Saturday, July 9, 2011

Who's on First?

Well Clermont's Old-Fashioned Independence Day is past, and I can breath a sigh of relief. As the most-attended event at Clermont, it is always one I am both happy and sad to be put to bed for another year. This year's event brought some new questions to my mind, and as part of my quest to de-mystify museums, I'm thinking I'd like to share them with my readers.

As has become a tradition, I helped three of my best and brightest (and most daring) guides into costumes and placed them in the mansion as historic Clermont characters: Margaret Beekman Livingston, Mary Stevens Livingston, and a servant I named Sarah Minkler who was drawn from an amalgamation of historic sources and people. The three ladies (Jane, Emily, and Jennie) were stationed in various rooms of the house to talk to visitors as though they really were women living in 1777 at Clermont. This is called First Person Interpretation.

We then set up an Open House so that guests could wander through the rooms at their own pace, exploring in any direction and encountering the characters for as long as they like.

But more than ever this year, it was hit and miss with our audience. Some people love it, some people are confused or even turned off by it. Thank goodness for my guides playing characters. Each one made their own decisions about which visitors to stay "in character" with and which ones to "break character" with to maximize their comfort.

The debate over the pluses and minuses of First Person Interpretation is one that has been raging amongst museum professionals for years. And at Clermont, gets a little more complicated.

Here's the biggest problem for us: as I have talked about time and again, Clermont is interpretted to 1930. That means we look the way we did when Calvin Coolidge was president. George Washington may have come to Clermont, but he never sat on the Duncan Phyfe sofa or read by the electric lamps. So when Sarah Minkler is talking to you in the kitchen about her father the loyalist, you might be distracted by the copper hot water tank in the corner of the room. It can be downright confusing what you are supposed to think in this situation.

Kids have no problem with it. They can pretend that a butter knife is a sword. Grownups usually want to be told how they are supposed to make the logic work in their heads. Why is the sword so short? Will it still "cut" you if I am two feet away? What are the rules and boundaries of this game?

I've seen the rules work very well. When I once visited Lindenwald's super-fun Candlelight Evening, the guide stopped on the steps to explain to us that the curators of the museum had transported everyone in the mansion into 2009 to visit with us. Unfortunately, the guide explained, their technique was imperfect, and the historic people had no idea we were there.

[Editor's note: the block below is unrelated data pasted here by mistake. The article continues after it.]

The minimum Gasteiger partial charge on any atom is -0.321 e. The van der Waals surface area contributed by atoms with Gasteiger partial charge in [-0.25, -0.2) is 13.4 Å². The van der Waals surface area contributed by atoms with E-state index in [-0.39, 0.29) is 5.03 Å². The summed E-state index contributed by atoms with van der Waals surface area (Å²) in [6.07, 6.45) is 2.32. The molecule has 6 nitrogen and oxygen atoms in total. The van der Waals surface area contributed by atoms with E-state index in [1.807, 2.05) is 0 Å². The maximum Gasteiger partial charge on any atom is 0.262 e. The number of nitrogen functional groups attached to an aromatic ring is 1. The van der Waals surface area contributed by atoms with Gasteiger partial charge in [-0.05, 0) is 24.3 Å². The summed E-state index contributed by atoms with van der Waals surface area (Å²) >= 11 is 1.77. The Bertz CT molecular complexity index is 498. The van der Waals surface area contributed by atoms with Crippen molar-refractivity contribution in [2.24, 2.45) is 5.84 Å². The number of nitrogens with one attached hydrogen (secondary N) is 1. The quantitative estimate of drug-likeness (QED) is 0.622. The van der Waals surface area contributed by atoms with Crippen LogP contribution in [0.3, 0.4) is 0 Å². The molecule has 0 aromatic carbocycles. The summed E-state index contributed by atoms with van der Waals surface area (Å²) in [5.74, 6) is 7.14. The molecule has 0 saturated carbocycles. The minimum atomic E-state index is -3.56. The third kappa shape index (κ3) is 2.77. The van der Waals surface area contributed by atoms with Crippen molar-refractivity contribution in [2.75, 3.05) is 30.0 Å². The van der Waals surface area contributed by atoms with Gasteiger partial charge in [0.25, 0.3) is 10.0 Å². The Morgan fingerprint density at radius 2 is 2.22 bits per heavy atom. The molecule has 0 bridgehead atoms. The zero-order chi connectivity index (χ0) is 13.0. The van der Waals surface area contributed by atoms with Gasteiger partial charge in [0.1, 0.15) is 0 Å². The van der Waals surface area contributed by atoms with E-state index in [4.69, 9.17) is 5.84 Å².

The rules are set, Van Buren and his friends are not going to talk to you so don't even try.

I liked this solution personally because I am a little too nervous to play act along with the characters. We both know you're getting in your Explorer and going home to watch TV tonight so let's stop the games.

This is not to say I don't like First Person. Quite the contrary--I love it! I love hearing what people might have had to say, and quite honestly, I love to see their cool clothes. I just need the rules spelled out for me, and I need a safe distance.

So here is what I gave to the guides:

Time Travel: We are all standing today in 2011, but some visitors may try to give you a hard time by getting technical about how you are here at Clermont today. Basically, for you it is Jul 4th, 1777, and you do not know what happened to you or anyone else after the war. This is not Clermont as you know it, but you are certain that you will be returned to your own time shortly. Essentially, Clermont’s curators have transported you to today in a time machine, but you’ll be going home tonight.

So why were visitors still feeling funny? I didn't give the rules to them!

Some years at Independence Day we have done these First Person encounters on a guided tour, and the guide will prepare people with a quick explanation (much as I have written above). During the Legends by Candlelight Halloween Tours, the house, the people, and the talk is all about 1921 so people know where they're at (so to speak). When the ghost of Captain Kidd is gesticulating wildly at you with a shovel, you know why he's not so worried about the electric lights in his face--he's a ghost, what does he care?!

Without these guidelines this year, people were left to figure it out for themselves, something that not everyone has the patience for.

So here is my promise to you the Clermont visitor: Never again will I put Margaret Beekman in the dining room, with furnishings she would never have seen in her lifetime, without explaining to you why and how she is there. Never again will you have to wonder if you should ask her about Andrew Jackson's portrait on the wall or why there is a velvet rope between you.

Instead, when you get to meet some of the many generations of Clermont Livingstons we are lucky enough to be able to interpret for you, you will be able to focus on their lives, their personalities, and of course their stunning clothes.

(Yes, that's me in my fabulous new 18th century costume from our Peebles Island Resource Center!)


  1. Great post, both for learning about your experiences as well as for the links to the broader discussion in the museum community. As I read this blog it becomes clear that regular and repeated visits to Clermont will be rewarding and enriching. You guys are not a "one and done" kind of place.

    1. Thanks Steve! What a great compliment. It makes us (and me!) pretty happy to know that all our research and rambling is being read by enthusiastic history people!